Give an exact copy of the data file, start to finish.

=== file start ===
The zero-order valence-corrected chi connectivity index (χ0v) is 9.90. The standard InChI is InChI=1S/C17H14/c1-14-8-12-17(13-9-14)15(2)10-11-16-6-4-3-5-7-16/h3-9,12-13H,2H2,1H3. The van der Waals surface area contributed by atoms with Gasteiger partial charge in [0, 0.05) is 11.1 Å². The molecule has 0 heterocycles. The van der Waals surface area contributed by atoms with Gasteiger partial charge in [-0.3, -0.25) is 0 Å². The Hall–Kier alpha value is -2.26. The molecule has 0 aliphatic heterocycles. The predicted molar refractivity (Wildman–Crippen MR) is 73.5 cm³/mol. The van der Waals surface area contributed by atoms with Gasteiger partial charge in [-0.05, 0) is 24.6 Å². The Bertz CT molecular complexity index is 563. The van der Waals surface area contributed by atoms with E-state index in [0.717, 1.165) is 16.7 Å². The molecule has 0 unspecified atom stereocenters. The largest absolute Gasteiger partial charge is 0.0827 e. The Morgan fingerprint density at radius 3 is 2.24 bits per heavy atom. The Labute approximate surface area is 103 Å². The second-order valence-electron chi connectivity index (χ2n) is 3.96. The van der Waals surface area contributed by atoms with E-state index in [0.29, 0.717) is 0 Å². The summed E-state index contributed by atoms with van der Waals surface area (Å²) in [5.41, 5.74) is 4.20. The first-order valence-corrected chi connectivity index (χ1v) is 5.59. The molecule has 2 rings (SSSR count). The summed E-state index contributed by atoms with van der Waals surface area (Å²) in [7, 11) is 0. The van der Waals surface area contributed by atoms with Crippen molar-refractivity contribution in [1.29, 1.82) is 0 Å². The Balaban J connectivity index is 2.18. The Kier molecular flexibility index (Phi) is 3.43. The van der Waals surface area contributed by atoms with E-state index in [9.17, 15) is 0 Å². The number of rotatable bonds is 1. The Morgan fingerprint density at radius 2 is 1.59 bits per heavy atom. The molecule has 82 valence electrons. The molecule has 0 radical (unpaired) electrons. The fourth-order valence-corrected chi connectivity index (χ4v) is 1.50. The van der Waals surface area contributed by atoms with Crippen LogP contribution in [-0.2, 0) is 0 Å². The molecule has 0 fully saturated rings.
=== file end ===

The zero-order valence-corrected chi connectivity index (χ0v) is 9.90. The standard InChI is InChI=1S/C17H14/c1-14-8-12-17(13-9-14)15(2)10-11-16-6-4-3-5-7-16/h3-9,12-13H,2H2,1H3. The van der Waals surface area contributed by atoms with Gasteiger partial charge in [0, 0.05) is 11.1 Å². The molecule has 0 heterocycles. The van der Waals surface area contributed by atoms with Gasteiger partial charge in [-0.3, -0.25) is 0 Å². The Hall–Kier alpha value is -2.26. The molecule has 0 aliphatic heterocycles. The predicted molar refractivity (Wildman–Crippen MR) is 73.5 cm³/mol. The van der Waals surface area contributed by atoms with Gasteiger partial charge in [-0.05, 0) is 24.6 Å². The Bertz CT molecular complexity index is 563. The van der Waals surface area contributed by atoms with E-state index in [0.717, 1.165) is 16.7 Å². The molecule has 0 unspecified atom stereocenters. The largest absolute Gasteiger partial charge is 0.0827 e. The Morgan fingerprint density at radius 3 is 2.24 bits per heavy atom. The Labute approximate surface area is 103 Å². The second-order valence-electron chi connectivity index (χ2n) is 3.96. The van der Waals surface area contributed by atoms with E-state index in [0.29, 0.717) is 0 Å². The summed E-state index contributed by atoms with van der Waals surface area (Å²) in [5.41, 5.74) is 4.20. The first-order valence-corrected chi connectivity index (χ1v) is 5.59. The molecule has 2 rings (SSSR count). The summed E-state index contributed by atoms with van der Waals surface area (Å²) in [7, 11) is 0. The van der Waals surface area contributed by atoms with Crippen molar-refractivity contribution in [1.29, 1.82) is 0 Å². The Balaban J connectivity index is 2.18. The Kier molecular flexibility index (Phi) is 3.43. The van der Waals surface area contributed by atoms with E-state index in [9.17, 15) is 0 Å². The number of rotatable bonds is 1. The Morgan fingerprint density at radius 2 is 1.59 bits per heavy atom. The molecule has 82 valence electrons. The molecule has 0 radical (unpaired) electrons. The fourth-order valence-corrected chi connectivity index (χ4v) is 1.50. The van der Waals surface area contributed by atoms with Crippen LogP contribution in [-0.2, 0) is 0 Å². The molecule has 0 fully saturated rings.